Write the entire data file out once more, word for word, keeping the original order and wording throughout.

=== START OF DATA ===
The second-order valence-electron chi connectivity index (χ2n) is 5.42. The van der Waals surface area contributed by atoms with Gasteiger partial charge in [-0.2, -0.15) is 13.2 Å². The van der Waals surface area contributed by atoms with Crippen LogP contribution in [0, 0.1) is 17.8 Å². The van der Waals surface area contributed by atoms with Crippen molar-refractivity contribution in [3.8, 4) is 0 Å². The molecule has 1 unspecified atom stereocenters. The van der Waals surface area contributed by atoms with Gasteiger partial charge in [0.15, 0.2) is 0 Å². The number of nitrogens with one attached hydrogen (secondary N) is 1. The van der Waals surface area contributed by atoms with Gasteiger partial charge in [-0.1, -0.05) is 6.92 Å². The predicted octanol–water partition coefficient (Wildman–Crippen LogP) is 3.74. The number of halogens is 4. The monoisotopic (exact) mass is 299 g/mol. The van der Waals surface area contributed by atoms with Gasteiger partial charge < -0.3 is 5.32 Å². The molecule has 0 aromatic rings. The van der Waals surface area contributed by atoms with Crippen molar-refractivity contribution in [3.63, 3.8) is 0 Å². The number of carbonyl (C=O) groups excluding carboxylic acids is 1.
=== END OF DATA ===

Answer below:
The second-order valence-electron chi connectivity index (χ2n) is 5.42. The van der Waals surface area contributed by atoms with Gasteiger partial charge in [-0.2, -0.15) is 13.2 Å². The van der Waals surface area contributed by atoms with Crippen LogP contribution in [0, 0.1) is 17.8 Å². The van der Waals surface area contributed by atoms with Crippen molar-refractivity contribution in [3.8, 4) is 0 Å². The molecule has 1 unspecified atom stereocenters. The van der Waals surface area contributed by atoms with Gasteiger partial charge in [0.15, 0.2) is 0 Å². The number of nitrogens with one attached hydrogen (secondary N) is 1. The van der Waals surface area contributed by atoms with Gasteiger partial charge in [-0.1, -0.05) is 6.92 Å². The predicted octanol–water partition coefficient (Wildman–Crippen LogP) is 3.74. The number of halogens is 4. The monoisotopic (exact) mass is 299 g/mol. The van der Waals surface area contributed by atoms with Gasteiger partial charge < -0.3 is 5.32 Å². The molecule has 0 aromatic rings. The van der Waals surface area contributed by atoms with Crippen molar-refractivity contribution in [3.63, 3.8) is 0 Å². The number of carbonyl (C=O) groups excluding carboxylic acids is 1.